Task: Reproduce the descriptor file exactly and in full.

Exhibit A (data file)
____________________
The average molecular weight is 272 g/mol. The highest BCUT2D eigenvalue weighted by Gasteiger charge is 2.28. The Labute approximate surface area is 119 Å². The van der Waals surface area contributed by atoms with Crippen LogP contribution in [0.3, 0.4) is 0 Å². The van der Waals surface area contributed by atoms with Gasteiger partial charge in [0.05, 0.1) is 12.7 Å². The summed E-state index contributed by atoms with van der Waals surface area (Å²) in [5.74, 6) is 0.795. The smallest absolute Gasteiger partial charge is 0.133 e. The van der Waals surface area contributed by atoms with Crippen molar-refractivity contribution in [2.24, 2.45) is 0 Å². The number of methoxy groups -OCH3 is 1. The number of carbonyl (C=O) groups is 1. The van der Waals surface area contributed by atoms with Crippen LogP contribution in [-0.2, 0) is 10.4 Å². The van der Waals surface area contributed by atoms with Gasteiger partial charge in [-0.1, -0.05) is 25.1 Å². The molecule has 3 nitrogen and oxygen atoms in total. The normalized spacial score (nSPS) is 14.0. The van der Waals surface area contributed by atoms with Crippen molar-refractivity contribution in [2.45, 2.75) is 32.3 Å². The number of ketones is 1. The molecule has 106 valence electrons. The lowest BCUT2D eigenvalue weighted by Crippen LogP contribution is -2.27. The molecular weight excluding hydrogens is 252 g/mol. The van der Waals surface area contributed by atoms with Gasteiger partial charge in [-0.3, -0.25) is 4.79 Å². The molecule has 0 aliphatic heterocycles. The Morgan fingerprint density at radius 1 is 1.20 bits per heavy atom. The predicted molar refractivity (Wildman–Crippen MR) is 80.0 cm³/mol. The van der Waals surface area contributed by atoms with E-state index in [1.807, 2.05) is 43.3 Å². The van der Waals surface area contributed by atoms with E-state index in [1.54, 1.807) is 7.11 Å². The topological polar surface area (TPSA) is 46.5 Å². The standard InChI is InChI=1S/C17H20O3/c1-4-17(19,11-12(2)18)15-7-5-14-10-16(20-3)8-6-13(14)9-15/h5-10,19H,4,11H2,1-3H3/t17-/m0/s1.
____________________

The average molecular weight is 272 g/mol. The highest BCUT2D eigenvalue weighted by Gasteiger charge is 2.28. The Labute approximate surface area is 119 Å². The van der Waals surface area contributed by atoms with Crippen LogP contribution in [0.3, 0.4) is 0 Å². The van der Waals surface area contributed by atoms with Gasteiger partial charge in [0.05, 0.1) is 12.7 Å². The summed E-state index contributed by atoms with van der Waals surface area (Å²) in [5.74, 6) is 0.795. The smallest absolute Gasteiger partial charge is 0.133 e. The van der Waals surface area contributed by atoms with Crippen molar-refractivity contribution in [2.24, 2.45) is 0 Å². The number of methoxy groups -OCH3 is 1. The number of carbonyl (C=O) groups is 1. The van der Waals surface area contributed by atoms with Crippen LogP contribution in [-0.2, 0) is 10.4 Å². The van der Waals surface area contributed by atoms with Gasteiger partial charge in [-0.1, -0.05) is 25.1 Å². The molecule has 3 nitrogen and oxygen atoms in total. The normalized spacial score (nSPS) is 14.0. The van der Waals surface area contributed by atoms with Crippen molar-refractivity contribution in [2.45, 2.75) is 32.3 Å². The number of ketones is 1. The molecule has 106 valence electrons. The lowest BCUT2D eigenvalue weighted by Crippen LogP contribution is -2.27. The molecular weight excluding hydrogens is 252 g/mol. The van der Waals surface area contributed by atoms with Gasteiger partial charge in [-0.3, -0.25) is 4.79 Å². The molecule has 0 aliphatic heterocycles. The Morgan fingerprint density at radius 1 is 1.20 bits per heavy atom. The predicted molar refractivity (Wildman–Crippen MR) is 80.0 cm³/mol. The van der Waals surface area contributed by atoms with E-state index in [1.807, 2.05) is 43.3 Å². The van der Waals surface area contributed by atoms with E-state index in [1.54, 1.807) is 7.11 Å². The topological polar surface area (TPSA) is 46.5 Å². The standard InChI is InChI=1S/C17H20O3/c1-4-17(19,11-12(2)18)15-7-5-14-10-16(20-3)8-6-13(14)9-15/h5-10,19H,4,11H2,1-3H3/t17-/m0/s1.